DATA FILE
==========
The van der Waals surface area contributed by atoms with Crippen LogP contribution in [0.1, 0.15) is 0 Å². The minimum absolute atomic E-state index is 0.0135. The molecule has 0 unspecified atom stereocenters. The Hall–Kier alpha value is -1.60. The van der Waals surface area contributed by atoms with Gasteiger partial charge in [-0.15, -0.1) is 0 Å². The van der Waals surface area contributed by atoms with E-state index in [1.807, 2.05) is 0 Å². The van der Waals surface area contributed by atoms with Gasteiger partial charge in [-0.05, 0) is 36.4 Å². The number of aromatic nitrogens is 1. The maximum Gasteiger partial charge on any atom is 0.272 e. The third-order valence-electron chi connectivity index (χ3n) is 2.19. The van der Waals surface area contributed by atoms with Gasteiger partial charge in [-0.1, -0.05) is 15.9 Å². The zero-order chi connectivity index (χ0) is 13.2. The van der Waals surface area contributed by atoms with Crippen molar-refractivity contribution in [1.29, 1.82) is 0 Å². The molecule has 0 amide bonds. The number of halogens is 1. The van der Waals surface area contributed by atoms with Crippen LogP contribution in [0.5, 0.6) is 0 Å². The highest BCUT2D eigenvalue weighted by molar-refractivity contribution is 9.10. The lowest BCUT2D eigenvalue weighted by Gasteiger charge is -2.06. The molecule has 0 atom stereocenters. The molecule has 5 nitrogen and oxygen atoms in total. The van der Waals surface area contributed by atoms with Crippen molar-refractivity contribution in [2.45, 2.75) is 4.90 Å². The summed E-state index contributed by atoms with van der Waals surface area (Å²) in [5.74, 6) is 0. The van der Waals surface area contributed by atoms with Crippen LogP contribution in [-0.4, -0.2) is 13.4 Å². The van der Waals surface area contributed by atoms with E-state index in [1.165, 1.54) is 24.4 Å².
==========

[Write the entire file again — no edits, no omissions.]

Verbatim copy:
The van der Waals surface area contributed by atoms with Crippen LogP contribution in [0.1, 0.15) is 0 Å². The minimum absolute atomic E-state index is 0.0135. The molecule has 0 unspecified atom stereocenters. The Hall–Kier alpha value is -1.60. The van der Waals surface area contributed by atoms with Gasteiger partial charge in [-0.15, -0.1) is 0 Å². The van der Waals surface area contributed by atoms with E-state index in [1.807, 2.05) is 0 Å². The van der Waals surface area contributed by atoms with Gasteiger partial charge in [-0.05, 0) is 36.4 Å². The number of aromatic nitrogens is 1. The maximum Gasteiger partial charge on any atom is 0.272 e. The third-order valence-electron chi connectivity index (χ3n) is 2.19. The van der Waals surface area contributed by atoms with Gasteiger partial charge in [-0.1, -0.05) is 15.9 Å². The zero-order chi connectivity index (χ0) is 13.2. The van der Waals surface area contributed by atoms with Crippen molar-refractivity contribution in [1.29, 1.82) is 0 Å². The molecule has 0 amide bonds. The number of halogens is 1. The van der Waals surface area contributed by atoms with Crippen LogP contribution in [0.5, 0.6) is 0 Å². The highest BCUT2D eigenvalue weighted by molar-refractivity contribution is 9.10. The lowest BCUT2D eigenvalue weighted by Gasteiger charge is -2.06. The molecule has 0 atom stereocenters. The molecule has 5 nitrogen and oxygen atoms in total. The van der Waals surface area contributed by atoms with Crippen molar-refractivity contribution in [2.45, 2.75) is 4.90 Å². The summed E-state index contributed by atoms with van der Waals surface area (Å²) in [5.74, 6) is 0. The van der Waals surface area contributed by atoms with Crippen LogP contribution in [-0.4, -0.2) is 13.4 Å². The van der Waals surface area contributed by atoms with E-state index in [1.165, 1.54) is 24.4 Å².